CARLI Digital Collections
Century of Progress World's Fair, 1933-1934 (University of Illinois at Chicago)
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[Possible portrait of early American statesmen and inventor Ben Franklin conducting his famous lightening experiment with his son. In 1752, Franklin flew a kite with a metal key attached during a thunderstorm to prove that lightening was made of electricity. Although European scientists were already conducting similar experiments with electricity, Franklin is credited as the first one to propose using a metal rod or some other conductor to draw off electricity from lightening. Franklin's scientific achievements won him the admiration of Enlightenment intellectuals in Europe and North America and secured his reputation as a leading scientist.]
[Postcard of Bedouins in the desert, probably distributed at A Century of Progress to promote its Tunisian Village exhibit. Tunisian Village reproduced the old city of Tunis in North Africa.]
[The corner of the north facade of the Hall of Science, as seen from the lower court.]
[The north facade to the Hall of Science at night.]
[The stairway to the north entrance of the Electrical Building.]
[View of the Great Hall looking north inside the Hall of Science building.]
[View of the north entrance to the Hall of Science.]
[View of the north facade to the Hall of Science.]
"A view of the Lagoon theater, grandstand and the John R. Thompson twin restaurants as seen from the Hiram Walker 'Doodlebug' in the north lagoon at A Century of Progress. The theater has been roofed and a permanent stage built on spiles has replaced the roofless stands and floating stage of 1933. The changes were made because of the extreme popularity of the theater last year. At the left may be seen the completed unit of the Thompson restaurants, which began serving food today."
"As a reward for their efforts in a citizenship contest conducted by the board of education and the city parks and playgrounds, these boys were assigned to executive positions at the World's Fair today (Thursday, August 23) as part of the North Side Day program at the Fair. The young executives, front row, left to right, are: Louis Miniscalco, 15, as secretary; Chester Andrezak, 17, chief of the events division; Floyd Jacobson, 15, director of exhibits; Herman Loper, 14, director of foreign and federal participation; Bernard Galivan, 15, director of promotion and publicity; and Carl Marziana, 17, assistant to the general manager. Back row, left to right, Lawrence Hatton, 17, director of concessions; Charles Felice, 15, chief of the protocol; Anthony Graziano, 17, legal counsel; LeGrand Malany, 16, assistant to the general manager, and John Maheras, 14, general manager. Don Schmidt, 16, was so busy carrying on as president of the Exposition, and Joseph Wirt, 16, chief of public protection, was so busy making arrangements to meet Ed Wynn, that neither had time to pose for the picture."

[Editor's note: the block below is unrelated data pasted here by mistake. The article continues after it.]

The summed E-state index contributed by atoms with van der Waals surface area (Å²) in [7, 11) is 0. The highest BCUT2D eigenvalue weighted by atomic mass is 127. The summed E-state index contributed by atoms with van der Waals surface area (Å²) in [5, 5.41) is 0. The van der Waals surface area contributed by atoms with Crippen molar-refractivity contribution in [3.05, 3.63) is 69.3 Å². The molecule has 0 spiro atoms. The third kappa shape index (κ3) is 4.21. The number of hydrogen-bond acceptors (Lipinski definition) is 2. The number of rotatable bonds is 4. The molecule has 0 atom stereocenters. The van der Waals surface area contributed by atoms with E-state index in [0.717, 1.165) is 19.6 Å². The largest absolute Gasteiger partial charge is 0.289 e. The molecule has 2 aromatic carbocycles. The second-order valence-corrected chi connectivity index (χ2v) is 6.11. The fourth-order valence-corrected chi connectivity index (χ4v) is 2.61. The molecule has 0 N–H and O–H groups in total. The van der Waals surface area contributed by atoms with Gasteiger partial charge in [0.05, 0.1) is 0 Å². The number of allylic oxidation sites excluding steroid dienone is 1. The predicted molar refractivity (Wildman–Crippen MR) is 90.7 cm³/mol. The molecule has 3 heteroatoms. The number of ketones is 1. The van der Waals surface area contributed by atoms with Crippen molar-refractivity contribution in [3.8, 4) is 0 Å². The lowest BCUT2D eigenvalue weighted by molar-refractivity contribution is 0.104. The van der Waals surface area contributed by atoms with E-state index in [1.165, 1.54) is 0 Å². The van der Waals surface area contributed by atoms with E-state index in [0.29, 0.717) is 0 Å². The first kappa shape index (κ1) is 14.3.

"Baby Ruth Special, an entry in the 'Blue Flame Race' of the All-American Soap Box Derby. Driven by Miss De Etta Atchison, 15, of 3655 North Avers Avenue, Chicago."
"Ballyhoo that sparkles on the Century of Progress Midway was caught in all its brilliance by the camera of Lou Fowler, 1819 North Park avenue, Chicago. This is one of the 49 unusual views of the fair hung in the Hall of Photography from 360 entries received in the recent contest sponsored by the Miniature Camera Club of Chicago."
"Budy Mabry, age 11, of 106 North Edith Street, Albuquerque, New Mexico, has come to the fair all alone to see the sights."
"Even the famous Brian Boru would be envious of the honors heaped on this younger Brian at the World's Fair yesterday after he won the title of the 'North Side's Most Beautiful Child.' Brian Joseph Burns, 2 years old, 229 East Superior Street, the calm winner, seems quite satisfied to pose for the camera and watch for the 'birdie.' The contest was part of the festivities attendant on the North Side Day celebration at A Century of Progress."
"Hall of Science statue in the north well."
"Meet the various swimming and diving champions of the Chicago public parks and playgrounds who won titles in North Lagoon at [the] World's Fair yesterday (August 9th) in finals of city wide aquatic tournament."
"Mirror. Since the ancients did not know how to make mirrors by placing quicksilver on the glass, mirrors must be made of bronze which was polished to give a fairly good reflection. The most interesting scenes on mirrors come from the Etruscans, a strange people in North Central Italy. Here Castor, one of the Heavenly twins, meets two nymphs." Italy. 5th Century B.C."
"North approach to the Hall of Science at Chicago's 1933 World's Fair -- A Century of Progress Exposition, which opens May 27th and continues until November 1st. The beautiful carillon tower rising above the Hall is equipped with mellow-toned chimes that send their music floating out over the grounds throughout the day and night. Inside the Hall of Science, Exposition visitors view dramatic action exhibits of industries closely related to the basic sciences. The building comprises superb examples of modern architecture. It is U-shaped with two arms reaching down to a sparkling lagoon, and enclosing a court of three acres. In the center of its upper terrace is a circular well, forming the base of a court colorful with pools, fountains and flower-gardens."
"North court of the Hall of Science"
"North Entrance of the Hall of Science, a modern architectural masterpiece at A Century of Progress -- Chicago's 1933 World's Fair. Designed to display the wonders of science and the industries related to it, this structure is itself something of a marvel in construction and design."
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